Ethics, Safety and Health

Ethics

Having a positive impact in international volunteering is an element to be ensured, rather than taken for granted. SODEIT will provide you with self-study pre-departure training. If you are committed to having a positive impact through your volunteer efforts, take the time to prepare using the materials provided to you.

The following are a sampling of some aspects of international volunteerism to keep in mind. Your pre-departure training will explore these issues and many more in-depth. No matter where you go or what you do, being aware of yourself and your new community will help ensure a positive experience for everyone involved. You may also want to check out these issues to consider.

Be Culturally Aware

Picture this:

You have been assisting your host organization with a grant application all week. Progress seems to be slow, and the application is now two days past due. A local volunteer suggests that everyone takes a break to eat dinner together in the market. It is not the first time. At this point, would you be frustrated at the thought of taking yet another break? Most would be.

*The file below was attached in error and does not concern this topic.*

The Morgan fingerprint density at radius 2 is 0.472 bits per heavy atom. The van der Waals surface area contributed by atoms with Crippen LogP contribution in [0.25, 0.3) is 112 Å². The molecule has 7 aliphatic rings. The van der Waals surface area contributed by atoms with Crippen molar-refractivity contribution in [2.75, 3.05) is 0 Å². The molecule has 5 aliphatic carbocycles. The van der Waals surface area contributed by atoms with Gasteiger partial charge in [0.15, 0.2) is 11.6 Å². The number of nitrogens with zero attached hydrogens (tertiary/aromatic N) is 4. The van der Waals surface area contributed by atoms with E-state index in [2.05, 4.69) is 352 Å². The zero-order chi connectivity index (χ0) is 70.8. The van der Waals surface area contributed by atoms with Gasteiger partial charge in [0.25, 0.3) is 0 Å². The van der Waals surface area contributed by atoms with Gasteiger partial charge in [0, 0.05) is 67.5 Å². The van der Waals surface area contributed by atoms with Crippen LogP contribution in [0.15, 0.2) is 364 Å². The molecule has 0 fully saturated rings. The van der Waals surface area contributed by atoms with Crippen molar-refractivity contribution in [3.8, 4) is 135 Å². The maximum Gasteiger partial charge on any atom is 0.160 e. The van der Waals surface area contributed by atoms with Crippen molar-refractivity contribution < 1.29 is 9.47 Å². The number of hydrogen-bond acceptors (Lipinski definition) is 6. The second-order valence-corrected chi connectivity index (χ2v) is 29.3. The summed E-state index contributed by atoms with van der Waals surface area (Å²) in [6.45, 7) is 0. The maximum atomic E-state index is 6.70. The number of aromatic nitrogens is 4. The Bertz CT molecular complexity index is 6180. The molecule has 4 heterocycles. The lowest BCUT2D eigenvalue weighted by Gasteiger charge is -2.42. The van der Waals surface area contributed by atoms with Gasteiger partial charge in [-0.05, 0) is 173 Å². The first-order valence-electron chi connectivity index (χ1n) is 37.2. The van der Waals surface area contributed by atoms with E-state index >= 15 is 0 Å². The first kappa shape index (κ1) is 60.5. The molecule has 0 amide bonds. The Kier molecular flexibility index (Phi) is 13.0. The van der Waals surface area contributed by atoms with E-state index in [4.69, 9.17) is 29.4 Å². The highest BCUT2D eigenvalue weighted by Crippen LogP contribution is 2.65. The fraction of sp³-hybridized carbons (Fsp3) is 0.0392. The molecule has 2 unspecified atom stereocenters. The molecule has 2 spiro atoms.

While at home there may be value placed on getting the job done, in the country you are going to people may put a greater value on the process than on the end result. This is but one example of cultural differences, and culture dictates many aspects of the work that you will be doing. Things we take for granted in our own culture, such as sense of time, norms of social relationships, and how to eat a meal are often starkly different overseas. It is important to become aware of such differences in order to work effectively.

Be a Learner, not a Teacher

If you spend time in a developing country that is very different from your own, you may find yourself full of suggestions for the way things could be done differently. It is difficult to resist the temptation to say, “In my country we…” For example, local people may buy groceries daily rather than weekly. While this may take up considerably more time, it is a better method if they cannot afford refrigeration. While you may have good intentions in suggesting a way of doing things that appears to be better, it may not be a realistic option for local people. Always seek to understand why people do things a certain way.